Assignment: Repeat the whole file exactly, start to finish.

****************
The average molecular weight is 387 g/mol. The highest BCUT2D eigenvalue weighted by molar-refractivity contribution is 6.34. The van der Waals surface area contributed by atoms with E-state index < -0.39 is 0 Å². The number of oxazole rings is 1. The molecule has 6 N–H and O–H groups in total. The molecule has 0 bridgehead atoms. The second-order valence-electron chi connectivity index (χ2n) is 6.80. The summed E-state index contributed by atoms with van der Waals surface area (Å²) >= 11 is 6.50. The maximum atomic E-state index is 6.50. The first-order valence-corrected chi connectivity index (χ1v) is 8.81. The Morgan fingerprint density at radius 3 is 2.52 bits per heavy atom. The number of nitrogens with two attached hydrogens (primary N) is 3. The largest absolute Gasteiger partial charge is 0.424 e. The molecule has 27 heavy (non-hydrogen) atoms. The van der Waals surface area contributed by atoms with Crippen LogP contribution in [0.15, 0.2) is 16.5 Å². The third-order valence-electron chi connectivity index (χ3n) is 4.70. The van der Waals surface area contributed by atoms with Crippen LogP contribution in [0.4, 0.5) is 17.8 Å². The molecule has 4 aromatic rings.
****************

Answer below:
The average molecular weight is 387 g/mol. The highest BCUT2D eigenvalue weighted by molar-refractivity contribution is 6.34. The van der Waals surface area contributed by atoms with E-state index < -0.39 is 0 Å². The number of oxazole rings is 1. The molecule has 6 N–H and O–H groups in total. The molecule has 0 bridgehead atoms. The second-order valence-electron chi connectivity index (χ2n) is 6.80. The summed E-state index contributed by atoms with van der Waals surface area (Å²) >= 11 is 6.50. The maximum atomic E-state index is 6.50. The first-order valence-corrected chi connectivity index (χ1v) is 8.81. The Morgan fingerprint density at radius 3 is 2.52 bits per heavy atom. The number of nitrogens with two attached hydrogens (primary N) is 3. The largest absolute Gasteiger partial charge is 0.424 e. The molecule has 27 heavy (non-hydrogen) atoms. The van der Waals surface area contributed by atoms with Crippen LogP contribution in [0.15, 0.2) is 16.5 Å². The third-order valence-electron chi connectivity index (χ3n) is 4.70. The van der Waals surface area contributed by atoms with Crippen LogP contribution in [0.4, 0.5) is 17.8 Å². The molecule has 4 aromatic rings.